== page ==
fine food - Treetop dining in the Maldives
Written by Mike MacEacheran
Going for dinner in the Maldives isn’t as straightforward as you might think. It may be the world’s flattest country, with atolls fringed by abundant arcs of buttery sands, but that doesn’t mean the country’s chefs are content with their oceanfront beach bars and palm-fringed pool bistros. In pursuit of novelty, the most luxurious resorts are now taking fine dining to new heights: by moving their signature restaurants off the ground and into the trees.
Leaf, Six Senses Laamu
Working with local fishermen – who bring their daily catch straight from the ocean floor into the treetops – chefs at this airy treehouse know how to aim for the sky. In the heart of the restaurant, they put together a Mediterranean-influenced tasting menu, with all the theatrics of a TV cooking show. At this height, the air has a salty tang, complemented by a drink of coconut water – most commonly picked straight from the nearby palms.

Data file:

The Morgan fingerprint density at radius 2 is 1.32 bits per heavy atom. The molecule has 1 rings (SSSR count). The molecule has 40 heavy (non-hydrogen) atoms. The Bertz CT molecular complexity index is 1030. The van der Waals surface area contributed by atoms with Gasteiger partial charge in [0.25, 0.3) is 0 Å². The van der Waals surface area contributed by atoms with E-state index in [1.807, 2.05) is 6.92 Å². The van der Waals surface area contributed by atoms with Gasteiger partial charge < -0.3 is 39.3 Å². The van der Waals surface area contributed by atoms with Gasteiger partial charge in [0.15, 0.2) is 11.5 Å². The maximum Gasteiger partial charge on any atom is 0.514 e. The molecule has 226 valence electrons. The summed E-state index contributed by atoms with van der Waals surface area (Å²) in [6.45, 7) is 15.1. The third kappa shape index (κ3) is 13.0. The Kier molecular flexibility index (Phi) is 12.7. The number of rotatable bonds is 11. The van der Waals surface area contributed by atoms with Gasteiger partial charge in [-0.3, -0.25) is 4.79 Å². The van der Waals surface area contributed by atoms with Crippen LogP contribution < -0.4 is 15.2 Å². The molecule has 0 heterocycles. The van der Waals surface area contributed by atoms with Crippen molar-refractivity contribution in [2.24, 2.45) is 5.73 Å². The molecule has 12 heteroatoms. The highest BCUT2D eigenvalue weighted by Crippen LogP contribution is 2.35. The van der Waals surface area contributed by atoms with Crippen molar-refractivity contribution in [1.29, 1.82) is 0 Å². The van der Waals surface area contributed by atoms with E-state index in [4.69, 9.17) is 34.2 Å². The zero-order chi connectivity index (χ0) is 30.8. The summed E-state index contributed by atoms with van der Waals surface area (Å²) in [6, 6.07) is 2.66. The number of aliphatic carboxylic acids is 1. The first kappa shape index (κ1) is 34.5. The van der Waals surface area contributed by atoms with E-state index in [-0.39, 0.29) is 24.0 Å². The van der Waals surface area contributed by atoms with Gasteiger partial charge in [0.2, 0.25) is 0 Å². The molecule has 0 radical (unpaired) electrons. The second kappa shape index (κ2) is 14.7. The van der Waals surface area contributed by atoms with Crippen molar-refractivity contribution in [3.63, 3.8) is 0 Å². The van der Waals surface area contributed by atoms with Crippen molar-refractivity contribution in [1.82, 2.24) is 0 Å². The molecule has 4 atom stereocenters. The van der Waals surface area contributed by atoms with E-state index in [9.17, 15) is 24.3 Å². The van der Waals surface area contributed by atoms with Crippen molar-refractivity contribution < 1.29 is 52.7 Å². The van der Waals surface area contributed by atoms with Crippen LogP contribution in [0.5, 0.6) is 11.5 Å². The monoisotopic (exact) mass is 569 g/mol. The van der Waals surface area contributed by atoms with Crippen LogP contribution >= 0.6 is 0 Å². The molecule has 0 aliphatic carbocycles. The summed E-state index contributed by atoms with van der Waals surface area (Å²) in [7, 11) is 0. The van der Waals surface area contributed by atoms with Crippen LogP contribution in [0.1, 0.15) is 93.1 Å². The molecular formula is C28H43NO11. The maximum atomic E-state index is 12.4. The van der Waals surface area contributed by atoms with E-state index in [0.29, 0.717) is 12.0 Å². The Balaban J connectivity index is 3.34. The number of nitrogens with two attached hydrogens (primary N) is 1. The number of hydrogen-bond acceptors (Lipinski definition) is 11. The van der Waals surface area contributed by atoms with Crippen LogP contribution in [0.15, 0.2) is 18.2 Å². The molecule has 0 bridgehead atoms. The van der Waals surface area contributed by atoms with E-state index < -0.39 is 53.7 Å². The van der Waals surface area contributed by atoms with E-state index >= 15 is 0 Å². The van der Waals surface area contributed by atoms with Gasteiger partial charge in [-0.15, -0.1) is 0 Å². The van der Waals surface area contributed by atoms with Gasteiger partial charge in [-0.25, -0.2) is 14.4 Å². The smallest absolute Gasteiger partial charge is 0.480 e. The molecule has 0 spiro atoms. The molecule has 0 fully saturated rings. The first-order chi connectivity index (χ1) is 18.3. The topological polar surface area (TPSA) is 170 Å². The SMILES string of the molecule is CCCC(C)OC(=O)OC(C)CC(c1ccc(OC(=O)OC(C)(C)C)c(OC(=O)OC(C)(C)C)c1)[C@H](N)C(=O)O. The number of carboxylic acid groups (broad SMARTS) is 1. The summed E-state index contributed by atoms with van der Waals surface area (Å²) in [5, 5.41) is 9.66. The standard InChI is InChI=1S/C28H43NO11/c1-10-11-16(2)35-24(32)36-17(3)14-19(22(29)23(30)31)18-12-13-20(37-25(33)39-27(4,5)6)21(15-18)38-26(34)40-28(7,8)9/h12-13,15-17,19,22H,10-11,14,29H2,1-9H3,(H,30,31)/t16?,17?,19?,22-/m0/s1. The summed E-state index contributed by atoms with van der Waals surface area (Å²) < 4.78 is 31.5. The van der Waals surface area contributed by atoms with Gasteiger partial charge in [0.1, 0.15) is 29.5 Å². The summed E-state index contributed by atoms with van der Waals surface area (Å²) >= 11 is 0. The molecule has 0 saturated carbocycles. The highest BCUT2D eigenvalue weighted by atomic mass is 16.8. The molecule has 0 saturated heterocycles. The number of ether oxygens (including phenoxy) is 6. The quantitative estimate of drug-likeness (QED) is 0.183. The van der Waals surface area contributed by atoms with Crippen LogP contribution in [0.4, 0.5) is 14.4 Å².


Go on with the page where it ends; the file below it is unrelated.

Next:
Nest, Per Aquum Niyama
Suspended some six metres off the ground, on an open-air dining terrace best described as a giant replica of a pterodactyl’s nest, this treehouse restaurant is as much jungle adventure as culinary outing. Take a table in one of the treetop pods, spot tropical birds in the banyan trees, and savour Asian cuisine such as Japanese teppanyaki, Balinese grills, and Thai salads.
Fresh in the Garden, Soneva Fushi
A restaurant without walls in the Maldives is no great feat; one that rises high above an organic herb and vegetable garden, and is entered by a swinging Indiana Jones-style rope-bridge is. Situated on a breezy multilevel terrace, surrounded by aromatic banana trees, this lofty dining experience sees the chef hand-pick the freshest items from below, then turn them into a five-star menu that changes with each sunrise. It’s so good, in fact, it wowed Gordon Ramsay and dining buddy David Beckham.
Or how about dining underwater? Sea, Anantara Kihavah Villas
If you hadn’t already guessed, they do things differently in the Maldives. Cue one of the first underwater restaurants, five metres below the surface, alongside the first-ever submerged wine cellar. It’s an octagonal-shaped affair with floor-to-ceiling views of the surrounding corals and marine life, and, all told, is like fine dining inside Captain Nemo’s fabulous fantasy submarine Nautilus.
Distance: 3,351 km
Flight Time: 4 hours, 35 minutes
Frequency: 2 flights a day